Get Busy and Get Happy

In defense of busywork

Posted Jul 27, 2010

Busywork has a bad rep. Keeping yourself (or someone else) busy doing meaningless or unnecessary tasks, simply for the sake of avoiding idleness, seems like a pointless waste of energy. Only it turns out there is a point to it - recent research shows that keeping busy doing anything makes you a whole lot happier than you would have been doing nothing. Just sitting around, bored and inert, is a recipe for misery.

But if that's true, why then do we so often choose idleness? Why do we do nothing, when we could almost always be doing something? The study of human behavior is full of such paradoxes: People are happier when they do X. If you ask them, they'll even tell you they prefer to do X. Unfortunately, people often don't actually do X - they do The Opposite of X. And they have no idea why.

In this case, the answer seems to lie in our ability (or inability) to justify our actions. We really do prefer to be busy than to just sit around doing nothing, and being busy does in fact make us much happier, but we just can't bring ourselves to choose busyness over idleness without some sort of reason for the busyness.

Take for example a recent study, in which students were given the option of turning in a survey to get their candy reward in one of two places. They could turn it in right next door, though they would have to wait outside the door for 15 minutes before turning it in, or they could turn it in at another location that involved a 15 minute round-trip walk. The majority of students chose to sit and wait next door, rather than take an unnecessary walk. They chose idleness over busywork (i.e., walking), despite the fact that the few who chose busywork reported being much happier when the 15 minutes were up.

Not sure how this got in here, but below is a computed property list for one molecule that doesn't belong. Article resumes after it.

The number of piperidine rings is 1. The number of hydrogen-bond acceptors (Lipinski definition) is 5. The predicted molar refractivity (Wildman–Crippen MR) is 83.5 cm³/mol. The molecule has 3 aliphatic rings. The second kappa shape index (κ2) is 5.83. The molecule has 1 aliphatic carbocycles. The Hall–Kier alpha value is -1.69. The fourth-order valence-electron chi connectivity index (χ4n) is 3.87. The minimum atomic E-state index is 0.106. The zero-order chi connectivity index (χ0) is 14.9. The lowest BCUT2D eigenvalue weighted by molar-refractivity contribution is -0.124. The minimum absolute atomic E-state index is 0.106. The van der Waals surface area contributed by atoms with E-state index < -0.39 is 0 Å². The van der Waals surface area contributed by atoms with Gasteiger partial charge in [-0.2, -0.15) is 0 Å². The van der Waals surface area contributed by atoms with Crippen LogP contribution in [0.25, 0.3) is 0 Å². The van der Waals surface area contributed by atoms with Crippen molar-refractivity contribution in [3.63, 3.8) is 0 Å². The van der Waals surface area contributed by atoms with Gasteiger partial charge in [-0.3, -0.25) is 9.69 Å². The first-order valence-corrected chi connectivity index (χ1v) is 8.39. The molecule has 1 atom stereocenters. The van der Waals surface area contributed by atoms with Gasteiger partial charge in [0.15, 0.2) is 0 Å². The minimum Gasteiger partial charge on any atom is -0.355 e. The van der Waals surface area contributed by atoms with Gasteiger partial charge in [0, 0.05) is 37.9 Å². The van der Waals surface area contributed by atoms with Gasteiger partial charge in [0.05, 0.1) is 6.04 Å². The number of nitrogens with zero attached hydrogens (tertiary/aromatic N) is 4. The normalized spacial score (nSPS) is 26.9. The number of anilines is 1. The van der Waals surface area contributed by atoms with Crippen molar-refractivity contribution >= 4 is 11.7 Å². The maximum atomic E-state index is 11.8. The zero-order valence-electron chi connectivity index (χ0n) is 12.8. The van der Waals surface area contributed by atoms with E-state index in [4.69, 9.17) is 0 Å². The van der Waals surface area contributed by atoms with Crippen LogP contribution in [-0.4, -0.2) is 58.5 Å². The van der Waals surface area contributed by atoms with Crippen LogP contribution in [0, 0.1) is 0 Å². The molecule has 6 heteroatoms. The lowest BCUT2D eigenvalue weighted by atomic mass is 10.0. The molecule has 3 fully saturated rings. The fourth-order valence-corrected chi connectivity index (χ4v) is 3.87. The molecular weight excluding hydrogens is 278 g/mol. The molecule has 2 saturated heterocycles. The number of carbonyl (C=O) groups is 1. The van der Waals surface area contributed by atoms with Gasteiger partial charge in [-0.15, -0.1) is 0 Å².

But when the researchers introduced a justification for taking the long walk - that a different (though not actually better) candy would be offered as a reward for the walkers - the majority of students chose the busy option. "I really prefer the candy you get after the walk," they told themselves. But really, what they preferred was doing something over doing nothing, and all they needed was a reason. Any reason.

Two forces are usually at work whenever we do choose idleness. First, we have an aversion to needlessly expending energy. This aversion is probably built in to each of us as a part of our evolutionary inheritance. Animals who waste the energy they need to find food and ward off predators are less likely to survive, so animals who spend their energy wisely have the survival advantage.

Second, human beings vastly prefer their actions to be meaningful. We like the things we do to have reasons - so much so that often when we don't really have a good reason for what we've done, we try to make one up. We are loathe to undertake any action when we know there is no justification for it.

The good news is, now that you know that busyness is better for you and will make you happier than just sitting around, you will always have a reason to choose busyness. Get up and do something. Anything. Even if there really is no point to what you are doing, you will feel better for it.

Incidentally, thinking deeply or engaging in self-reflection counts as keeping busy, too. You don't need to be running around, - you just need to be engaged, either physically or mentally. As Victor Hugo once wrote, "A man is not idle because he is absorbed in thought. There is a visible labor and there is an invisible labor." Keep those mental wheels turning if you don't want to keep your feet moving.